Tag Archives: Luke 8

Monday through Friday with People of Faith: Day 216/260: Jairus

Read Matthew 9:18-19, 23-26; Luke 8:40-42, 49-56

Do Not Be Afraid; Only Believe

How heartbreaking for Jairus. His twelve-year-old daughter was on the brink of death. Desperate, this ruler of the synagogue sought out Jesus, who was healing many. He approached Jesus, and before he made his request known, Jairus “fell down at Jesus’ feet” (Luke 8:41); he “worshiped Him” (Matthew 9:18). How often do we come to the Lord and beg for a blessing without first preparing ourselves to worship Him? How often do we demand things of God, but never give Him the proper reverence He desires?

Jairus worshiped Jesus, and he told the Lord about his daughter who was dying. Jesus agreed to come to see the ill child, but He was delayed because “the multitudes thronged Him” (Luke 8:42), and He paused to heal the woman with the flow of blood (Luke 8:43-48). After that healing, someone from Jairus’ house came and said, “Your daughter is dead. Do not trouble the Teacher” (Luke 8:49).

Can you imagine what went through the man’s mind at this point? Perhaps he blamed the woman who detained Jesus for her healing. Maybe he became angry with the multitudes that made it difficult for Jesus to move about freely. The Lord, however, put Jairus’ mind at ease, saying, “Do not be afraid; only believe, and she will be made well.”

How often do we allow fear to hinder our faith? We claim to believe that God “is able to do exceedingly abundantly above all that we ask or think, according to the power that works in us” (Ephesians 3:20), but do we live that way? Do we truly believe that God provides His people with “a spirit…of power and of love and of a sound mind” or do we give in to that “spirit of fear” (2 Timothy 1:7)?

It is far past time for Christians to be bold in the faith, knowing that God can and will accomplish His will. “Therefore, my beloved brethren, be steadfast, immovable, always abounding the work of the Lord, knowing that your labor is not in vain in the Lord” (1 Corinthians 15:58).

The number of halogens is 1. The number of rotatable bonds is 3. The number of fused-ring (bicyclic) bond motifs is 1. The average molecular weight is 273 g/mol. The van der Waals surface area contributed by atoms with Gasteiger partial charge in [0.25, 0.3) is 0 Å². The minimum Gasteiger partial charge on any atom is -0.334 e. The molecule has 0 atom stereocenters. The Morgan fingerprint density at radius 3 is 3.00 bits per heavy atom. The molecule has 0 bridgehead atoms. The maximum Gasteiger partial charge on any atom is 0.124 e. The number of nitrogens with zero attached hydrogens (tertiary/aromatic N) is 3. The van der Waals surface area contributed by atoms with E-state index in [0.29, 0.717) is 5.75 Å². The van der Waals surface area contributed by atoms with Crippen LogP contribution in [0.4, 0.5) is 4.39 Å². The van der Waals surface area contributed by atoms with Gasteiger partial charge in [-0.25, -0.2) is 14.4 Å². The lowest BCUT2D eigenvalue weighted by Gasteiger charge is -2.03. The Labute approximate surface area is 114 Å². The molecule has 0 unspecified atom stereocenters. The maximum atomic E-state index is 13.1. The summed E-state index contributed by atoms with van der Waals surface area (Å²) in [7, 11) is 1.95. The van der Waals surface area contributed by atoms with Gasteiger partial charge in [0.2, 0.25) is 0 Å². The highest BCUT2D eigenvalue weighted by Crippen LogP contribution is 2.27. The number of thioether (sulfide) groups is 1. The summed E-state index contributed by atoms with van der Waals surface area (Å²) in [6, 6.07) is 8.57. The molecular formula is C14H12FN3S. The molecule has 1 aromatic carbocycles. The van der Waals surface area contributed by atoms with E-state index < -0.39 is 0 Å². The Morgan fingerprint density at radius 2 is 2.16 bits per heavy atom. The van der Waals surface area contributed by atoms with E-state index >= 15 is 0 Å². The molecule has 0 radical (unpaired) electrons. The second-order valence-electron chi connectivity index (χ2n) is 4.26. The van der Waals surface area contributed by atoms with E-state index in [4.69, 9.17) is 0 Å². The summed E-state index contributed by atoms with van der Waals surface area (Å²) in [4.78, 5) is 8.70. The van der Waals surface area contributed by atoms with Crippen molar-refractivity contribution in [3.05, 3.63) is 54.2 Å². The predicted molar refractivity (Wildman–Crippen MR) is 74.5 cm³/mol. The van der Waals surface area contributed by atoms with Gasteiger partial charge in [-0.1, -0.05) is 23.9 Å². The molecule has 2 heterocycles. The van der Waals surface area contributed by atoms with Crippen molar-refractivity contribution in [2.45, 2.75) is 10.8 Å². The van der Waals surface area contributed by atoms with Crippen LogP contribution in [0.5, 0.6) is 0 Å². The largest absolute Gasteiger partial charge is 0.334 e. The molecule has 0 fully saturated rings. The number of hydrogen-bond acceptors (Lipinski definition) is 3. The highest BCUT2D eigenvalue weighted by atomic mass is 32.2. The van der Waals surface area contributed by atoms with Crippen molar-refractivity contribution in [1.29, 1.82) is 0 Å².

Jairus’ little girl was raised from the dead by the power of Jesus. How much more can He do for you, if you believe and work toward the accomplishment of His will?

Monday through Friday with People of Faith: Day 215/260: The Woman Who Touched Jesus’ Garment

Read Mark 5:24-34; Luke 8:43-48

Tremendous Blessings

How seriously do we view sin? When we are physically ill, whether it be with cancer or some other damaging disease, do we not try to resolve the issue? The woman who had suffered from “a flow of blood for twelve years” (Luke 8:43) had gone to great extremes to find a cure. Luke says that she “had spent all her livelihood on physicians and could not be healed by any” (Luke 8:43), while Mark adds the fact that she “rather grew worse” (Mark 5:26).

Jesus arrives on the scene, healing many, and this woman is convinced, “If only I may touch His clothes, I shall be made well” (Mark 5:28). Jesus is surrounded and thronged by many people as He travels to the house of Jairus, and the woman reaches out and touches “the border of His garment” (Luke 8:44). Immediately she is healed. No more doctors. No more blood. No more wasted resources for an incurable disease.